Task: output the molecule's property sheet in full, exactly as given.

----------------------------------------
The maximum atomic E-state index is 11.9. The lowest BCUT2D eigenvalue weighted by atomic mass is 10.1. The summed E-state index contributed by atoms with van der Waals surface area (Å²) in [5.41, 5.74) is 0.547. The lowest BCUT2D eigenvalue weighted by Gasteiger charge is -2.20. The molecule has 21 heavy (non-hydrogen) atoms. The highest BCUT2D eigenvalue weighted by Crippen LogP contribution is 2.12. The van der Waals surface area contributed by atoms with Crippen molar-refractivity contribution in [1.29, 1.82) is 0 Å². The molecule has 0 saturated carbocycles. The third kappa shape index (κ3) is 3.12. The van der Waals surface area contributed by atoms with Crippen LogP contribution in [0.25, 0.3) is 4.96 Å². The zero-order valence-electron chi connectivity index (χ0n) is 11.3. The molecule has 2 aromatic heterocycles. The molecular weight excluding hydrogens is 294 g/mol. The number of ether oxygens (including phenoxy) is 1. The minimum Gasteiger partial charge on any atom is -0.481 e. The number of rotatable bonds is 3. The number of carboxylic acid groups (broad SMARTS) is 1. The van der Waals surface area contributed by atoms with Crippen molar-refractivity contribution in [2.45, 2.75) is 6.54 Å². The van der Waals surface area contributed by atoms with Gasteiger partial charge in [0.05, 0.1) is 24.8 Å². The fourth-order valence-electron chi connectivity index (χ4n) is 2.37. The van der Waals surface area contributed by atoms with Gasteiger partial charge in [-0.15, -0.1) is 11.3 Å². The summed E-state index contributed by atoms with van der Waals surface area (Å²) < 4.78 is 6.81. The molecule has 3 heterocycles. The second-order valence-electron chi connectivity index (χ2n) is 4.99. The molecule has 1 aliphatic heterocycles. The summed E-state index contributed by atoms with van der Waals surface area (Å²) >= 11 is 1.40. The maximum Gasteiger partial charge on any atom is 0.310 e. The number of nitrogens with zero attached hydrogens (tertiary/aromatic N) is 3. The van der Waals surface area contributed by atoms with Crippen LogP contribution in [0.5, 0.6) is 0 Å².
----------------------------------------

The maximum atomic E-state index is 11.9. The lowest BCUT2D eigenvalue weighted by atomic mass is 10.1. The summed E-state index contributed by atoms with van der Waals surface area (Å²) in [5.41, 5.74) is 0.547. The lowest BCUT2D eigenvalue weighted by Gasteiger charge is -2.20. The molecule has 21 heavy (non-hydrogen) atoms. The highest BCUT2D eigenvalue weighted by Crippen LogP contribution is 2.12. The van der Waals surface area contributed by atoms with Crippen molar-refractivity contribution in [1.29, 1.82) is 0 Å². The molecule has 0 saturated carbocycles. The third kappa shape index (κ3) is 3.12. The van der Waals surface area contributed by atoms with Crippen LogP contribution in [0.25, 0.3) is 4.96 Å². The zero-order valence-electron chi connectivity index (χ0n) is 11.3. The molecule has 2 aromatic heterocycles. The molecular weight excluding hydrogens is 294 g/mol. The number of ether oxygens (including phenoxy) is 1. The minimum Gasteiger partial charge on any atom is -0.481 e. The number of rotatable bonds is 3. The number of carboxylic acid groups (broad SMARTS) is 1. The van der Waals surface area contributed by atoms with Crippen molar-refractivity contribution in [2.45, 2.75) is 6.54 Å². The van der Waals surface area contributed by atoms with Gasteiger partial charge in [0.05, 0.1) is 24.8 Å². The fourth-order valence-electron chi connectivity index (χ4n) is 2.37. The van der Waals surface area contributed by atoms with Gasteiger partial charge in [-0.15, -0.1) is 11.3 Å². The summed E-state index contributed by atoms with van der Waals surface area (Å²) < 4.78 is 6.81. The molecule has 3 heterocycles. The second-order valence-electron chi connectivity index (χ2n) is 4.99. The molecule has 1 aliphatic heterocycles. The summed E-state index contributed by atoms with van der Waals surface area (Å²) >= 11 is 1.40. The maximum Gasteiger partial charge on any atom is 0.310 e. The number of nitrogens with zero attached hydrogens (tertiary/aromatic N) is 3. The van der Waals surface area contributed by atoms with Crippen LogP contribution in [0.5, 0.6) is 0 Å².